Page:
Policing probably isn't the first thing that comes to mind when you think of the Arizona Department of Transportation.
But ADOT, the state agency responsible for building and maintaining highways, employs about 200 cops. Most of them are tasked with inspecting commercial trucks at ports of entry, from the international border to interstate lines.
Arizona state troopers, though, say ADOT police have encroached on their jurisdiction, conducting stops and checks far away from borders.
The Arizona State Troopers Association, a union representing Department of Public Safety officers, contends that much of ADOT's police activity encroaches on DPS jurisdiction.
"We feel they’re working outside the scope of their duties," said Jeff Hawkins, president of the troopers' association. "It’s just gotten bigger, bigger, and bigger. I don’t even know the scope of what they’re doing."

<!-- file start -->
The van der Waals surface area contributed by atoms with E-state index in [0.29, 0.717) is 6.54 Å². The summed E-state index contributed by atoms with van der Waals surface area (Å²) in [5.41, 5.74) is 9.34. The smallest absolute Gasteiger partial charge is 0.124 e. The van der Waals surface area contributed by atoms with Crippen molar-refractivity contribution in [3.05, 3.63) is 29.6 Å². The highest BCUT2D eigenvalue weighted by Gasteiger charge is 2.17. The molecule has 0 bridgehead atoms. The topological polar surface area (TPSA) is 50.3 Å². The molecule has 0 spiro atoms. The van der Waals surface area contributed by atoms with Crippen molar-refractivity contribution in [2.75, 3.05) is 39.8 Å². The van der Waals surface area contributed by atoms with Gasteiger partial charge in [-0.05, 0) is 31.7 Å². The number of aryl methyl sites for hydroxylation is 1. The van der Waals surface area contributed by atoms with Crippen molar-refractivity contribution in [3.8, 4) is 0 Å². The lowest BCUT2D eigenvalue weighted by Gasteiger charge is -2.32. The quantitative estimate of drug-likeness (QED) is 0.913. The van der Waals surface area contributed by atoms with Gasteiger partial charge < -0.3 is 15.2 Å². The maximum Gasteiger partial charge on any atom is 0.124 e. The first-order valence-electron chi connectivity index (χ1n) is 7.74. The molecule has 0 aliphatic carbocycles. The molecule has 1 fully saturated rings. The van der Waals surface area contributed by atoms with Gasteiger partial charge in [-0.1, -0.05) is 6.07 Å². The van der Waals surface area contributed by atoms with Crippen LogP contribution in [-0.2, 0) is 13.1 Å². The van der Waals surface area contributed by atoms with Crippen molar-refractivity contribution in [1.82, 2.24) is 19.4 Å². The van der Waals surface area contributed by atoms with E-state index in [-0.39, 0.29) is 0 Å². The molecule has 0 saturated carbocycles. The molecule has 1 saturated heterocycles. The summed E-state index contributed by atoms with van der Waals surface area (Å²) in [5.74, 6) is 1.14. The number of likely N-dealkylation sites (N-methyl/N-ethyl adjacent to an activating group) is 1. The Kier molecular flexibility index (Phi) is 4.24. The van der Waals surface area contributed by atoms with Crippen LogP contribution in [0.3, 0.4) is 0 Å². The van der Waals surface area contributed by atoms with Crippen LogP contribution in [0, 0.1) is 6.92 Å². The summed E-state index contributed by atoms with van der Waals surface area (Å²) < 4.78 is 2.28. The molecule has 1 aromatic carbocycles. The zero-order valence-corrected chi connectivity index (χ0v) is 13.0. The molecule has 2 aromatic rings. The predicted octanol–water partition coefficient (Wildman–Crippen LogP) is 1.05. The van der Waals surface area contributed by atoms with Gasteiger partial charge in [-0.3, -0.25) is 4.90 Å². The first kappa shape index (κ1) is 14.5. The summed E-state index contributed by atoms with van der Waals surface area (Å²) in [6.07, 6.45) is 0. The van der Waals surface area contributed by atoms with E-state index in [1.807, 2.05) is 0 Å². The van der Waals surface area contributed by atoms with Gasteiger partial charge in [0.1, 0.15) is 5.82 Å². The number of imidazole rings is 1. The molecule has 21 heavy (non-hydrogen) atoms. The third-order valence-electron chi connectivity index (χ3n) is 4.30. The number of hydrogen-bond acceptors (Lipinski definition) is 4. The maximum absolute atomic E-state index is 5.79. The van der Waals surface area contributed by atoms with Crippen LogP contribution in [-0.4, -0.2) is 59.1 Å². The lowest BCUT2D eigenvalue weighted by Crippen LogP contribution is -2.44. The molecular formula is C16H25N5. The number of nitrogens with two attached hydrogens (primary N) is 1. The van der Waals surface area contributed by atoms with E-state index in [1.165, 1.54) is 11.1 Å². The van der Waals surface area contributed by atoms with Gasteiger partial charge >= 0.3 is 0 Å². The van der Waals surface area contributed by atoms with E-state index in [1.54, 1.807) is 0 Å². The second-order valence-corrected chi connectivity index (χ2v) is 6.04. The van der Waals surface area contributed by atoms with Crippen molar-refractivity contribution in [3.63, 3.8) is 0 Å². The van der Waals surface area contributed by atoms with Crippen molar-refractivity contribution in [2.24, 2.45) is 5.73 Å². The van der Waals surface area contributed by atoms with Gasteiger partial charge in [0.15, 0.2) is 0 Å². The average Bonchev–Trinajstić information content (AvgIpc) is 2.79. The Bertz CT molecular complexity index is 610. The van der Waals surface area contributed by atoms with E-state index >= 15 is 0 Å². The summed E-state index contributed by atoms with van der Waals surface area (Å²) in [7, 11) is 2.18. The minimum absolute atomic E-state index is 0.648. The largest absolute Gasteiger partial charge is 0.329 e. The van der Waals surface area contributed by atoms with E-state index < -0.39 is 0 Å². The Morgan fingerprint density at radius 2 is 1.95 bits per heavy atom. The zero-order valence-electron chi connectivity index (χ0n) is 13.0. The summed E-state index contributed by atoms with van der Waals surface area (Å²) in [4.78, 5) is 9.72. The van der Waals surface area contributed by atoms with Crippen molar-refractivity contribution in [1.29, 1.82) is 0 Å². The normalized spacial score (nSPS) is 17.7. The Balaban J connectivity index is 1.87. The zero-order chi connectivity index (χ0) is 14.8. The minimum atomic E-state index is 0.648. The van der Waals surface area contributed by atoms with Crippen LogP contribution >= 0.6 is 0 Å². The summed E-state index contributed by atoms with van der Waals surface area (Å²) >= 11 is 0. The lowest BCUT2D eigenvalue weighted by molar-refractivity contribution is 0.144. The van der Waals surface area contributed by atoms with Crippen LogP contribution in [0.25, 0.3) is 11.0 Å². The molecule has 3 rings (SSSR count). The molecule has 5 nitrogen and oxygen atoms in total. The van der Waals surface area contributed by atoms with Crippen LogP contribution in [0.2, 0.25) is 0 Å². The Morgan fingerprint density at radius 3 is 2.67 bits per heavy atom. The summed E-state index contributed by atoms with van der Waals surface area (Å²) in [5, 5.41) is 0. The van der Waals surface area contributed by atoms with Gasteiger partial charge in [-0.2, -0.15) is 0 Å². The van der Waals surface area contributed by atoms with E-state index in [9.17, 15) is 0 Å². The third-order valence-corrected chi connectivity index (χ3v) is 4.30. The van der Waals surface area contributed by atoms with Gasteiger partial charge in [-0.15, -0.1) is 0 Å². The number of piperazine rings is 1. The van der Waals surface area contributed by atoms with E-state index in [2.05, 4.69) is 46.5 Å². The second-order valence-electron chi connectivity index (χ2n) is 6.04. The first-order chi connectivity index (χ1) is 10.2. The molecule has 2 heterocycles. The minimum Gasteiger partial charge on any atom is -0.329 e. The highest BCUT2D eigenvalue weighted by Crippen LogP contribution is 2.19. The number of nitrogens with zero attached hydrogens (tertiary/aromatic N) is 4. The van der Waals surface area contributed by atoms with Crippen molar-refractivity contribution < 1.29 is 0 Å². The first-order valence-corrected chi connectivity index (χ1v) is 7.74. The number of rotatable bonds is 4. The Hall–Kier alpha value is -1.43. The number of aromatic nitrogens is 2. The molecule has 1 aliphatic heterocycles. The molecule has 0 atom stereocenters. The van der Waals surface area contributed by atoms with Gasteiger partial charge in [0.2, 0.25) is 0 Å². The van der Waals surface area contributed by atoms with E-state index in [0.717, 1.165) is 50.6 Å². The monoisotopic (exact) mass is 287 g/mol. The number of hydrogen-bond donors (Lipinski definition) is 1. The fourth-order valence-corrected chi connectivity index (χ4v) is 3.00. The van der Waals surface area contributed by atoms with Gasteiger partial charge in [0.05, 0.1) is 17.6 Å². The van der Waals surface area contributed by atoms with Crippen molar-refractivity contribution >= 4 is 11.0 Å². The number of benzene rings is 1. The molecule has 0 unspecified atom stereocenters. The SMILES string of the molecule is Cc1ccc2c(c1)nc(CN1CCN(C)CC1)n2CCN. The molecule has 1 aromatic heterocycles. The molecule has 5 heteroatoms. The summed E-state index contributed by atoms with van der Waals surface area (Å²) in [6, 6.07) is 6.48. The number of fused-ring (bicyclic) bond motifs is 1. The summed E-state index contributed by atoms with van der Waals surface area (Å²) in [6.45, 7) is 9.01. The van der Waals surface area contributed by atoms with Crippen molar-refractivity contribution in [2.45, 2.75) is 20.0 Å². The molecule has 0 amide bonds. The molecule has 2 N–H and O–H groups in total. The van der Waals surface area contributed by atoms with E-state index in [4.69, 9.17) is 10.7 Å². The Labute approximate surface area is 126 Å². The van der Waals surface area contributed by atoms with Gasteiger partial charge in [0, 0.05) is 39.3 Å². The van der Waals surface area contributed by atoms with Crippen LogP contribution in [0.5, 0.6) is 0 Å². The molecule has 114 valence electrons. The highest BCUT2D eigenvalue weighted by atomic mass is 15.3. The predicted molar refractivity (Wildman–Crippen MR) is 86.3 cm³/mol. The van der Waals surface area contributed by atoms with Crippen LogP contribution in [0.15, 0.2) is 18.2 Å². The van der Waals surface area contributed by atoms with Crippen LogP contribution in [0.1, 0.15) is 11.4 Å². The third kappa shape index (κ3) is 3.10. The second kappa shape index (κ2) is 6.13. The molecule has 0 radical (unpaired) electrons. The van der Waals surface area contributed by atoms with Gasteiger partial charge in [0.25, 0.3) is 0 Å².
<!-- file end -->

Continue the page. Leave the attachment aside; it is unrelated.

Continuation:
ADOT maintains that all of its law enforcement activities fall within agency mandates. And elected officials from border towns say it's the troopers trying to step on ADOT's toes — not the other way around.
After brewing for about a decade, the interagency turf war came into public view this month at the Arizona Legislature.
State representatives voted on Monday to pass a bill (HB 2030) restricting ADOT officers from enforcing motor vehicle laws to within five miles of ports of entries and one mile of the Arizona-Mexico border. The vote fell along party lines, with Republicans supporting and Democrats opposing.
The bill, which now awaits action in the state Senate, would also initiate a study of ADOT's current police duties and whether they make more sense under DPS jurisdiction.